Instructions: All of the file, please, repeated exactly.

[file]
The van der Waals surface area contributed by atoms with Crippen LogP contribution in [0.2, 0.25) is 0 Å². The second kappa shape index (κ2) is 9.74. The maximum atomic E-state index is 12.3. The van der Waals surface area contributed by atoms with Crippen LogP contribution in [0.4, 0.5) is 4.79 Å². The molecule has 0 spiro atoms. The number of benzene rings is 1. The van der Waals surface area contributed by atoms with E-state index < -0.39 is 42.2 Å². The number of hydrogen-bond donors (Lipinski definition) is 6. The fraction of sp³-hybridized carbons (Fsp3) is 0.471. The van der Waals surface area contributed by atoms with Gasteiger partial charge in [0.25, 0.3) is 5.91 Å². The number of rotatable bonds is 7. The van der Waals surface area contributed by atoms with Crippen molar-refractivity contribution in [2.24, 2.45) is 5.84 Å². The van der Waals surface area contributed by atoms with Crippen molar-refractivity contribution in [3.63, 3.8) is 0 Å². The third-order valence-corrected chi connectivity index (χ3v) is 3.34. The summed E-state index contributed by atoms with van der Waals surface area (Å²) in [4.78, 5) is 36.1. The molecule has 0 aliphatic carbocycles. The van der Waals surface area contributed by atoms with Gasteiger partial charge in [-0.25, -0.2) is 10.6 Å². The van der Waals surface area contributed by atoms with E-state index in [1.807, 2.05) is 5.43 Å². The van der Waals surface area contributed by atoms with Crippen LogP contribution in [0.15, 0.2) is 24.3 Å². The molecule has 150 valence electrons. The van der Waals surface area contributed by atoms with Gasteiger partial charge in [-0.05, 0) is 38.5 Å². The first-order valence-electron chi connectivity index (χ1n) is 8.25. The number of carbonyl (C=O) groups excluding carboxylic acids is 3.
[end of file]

The van der Waals surface area contributed by atoms with Crippen LogP contribution in [0.2, 0.25) is 0 Å². The second kappa shape index (κ2) is 9.74. The maximum atomic E-state index is 12.3. The van der Waals surface area contributed by atoms with Crippen LogP contribution in [0.4, 0.5) is 4.79 Å². The molecule has 0 spiro atoms. The number of benzene rings is 1. The van der Waals surface area contributed by atoms with E-state index < -0.39 is 42.2 Å². The number of hydrogen-bond donors (Lipinski definition) is 6. The fraction of sp³-hybridized carbons (Fsp3) is 0.471. The van der Waals surface area contributed by atoms with Gasteiger partial charge in [0.25, 0.3) is 5.91 Å². The number of rotatable bonds is 7. The van der Waals surface area contributed by atoms with Crippen molar-refractivity contribution in [2.24, 2.45) is 5.84 Å². The van der Waals surface area contributed by atoms with Crippen molar-refractivity contribution in [3.63, 3.8) is 0 Å². The third-order valence-corrected chi connectivity index (χ3v) is 3.34. The summed E-state index contributed by atoms with van der Waals surface area (Å²) in [4.78, 5) is 36.1. The molecule has 0 aliphatic carbocycles. The van der Waals surface area contributed by atoms with Gasteiger partial charge in [-0.25, -0.2) is 10.6 Å². The van der Waals surface area contributed by atoms with E-state index in [1.807, 2.05) is 5.43 Å². The van der Waals surface area contributed by atoms with Crippen LogP contribution in [0.15, 0.2) is 24.3 Å². The molecule has 150 valence electrons. The van der Waals surface area contributed by atoms with Gasteiger partial charge in [-0.05, 0) is 38.5 Å². The first-order valence-electron chi connectivity index (χ1n) is 8.25. The number of carbonyl (C=O) groups excluding carboxylic acids is 3.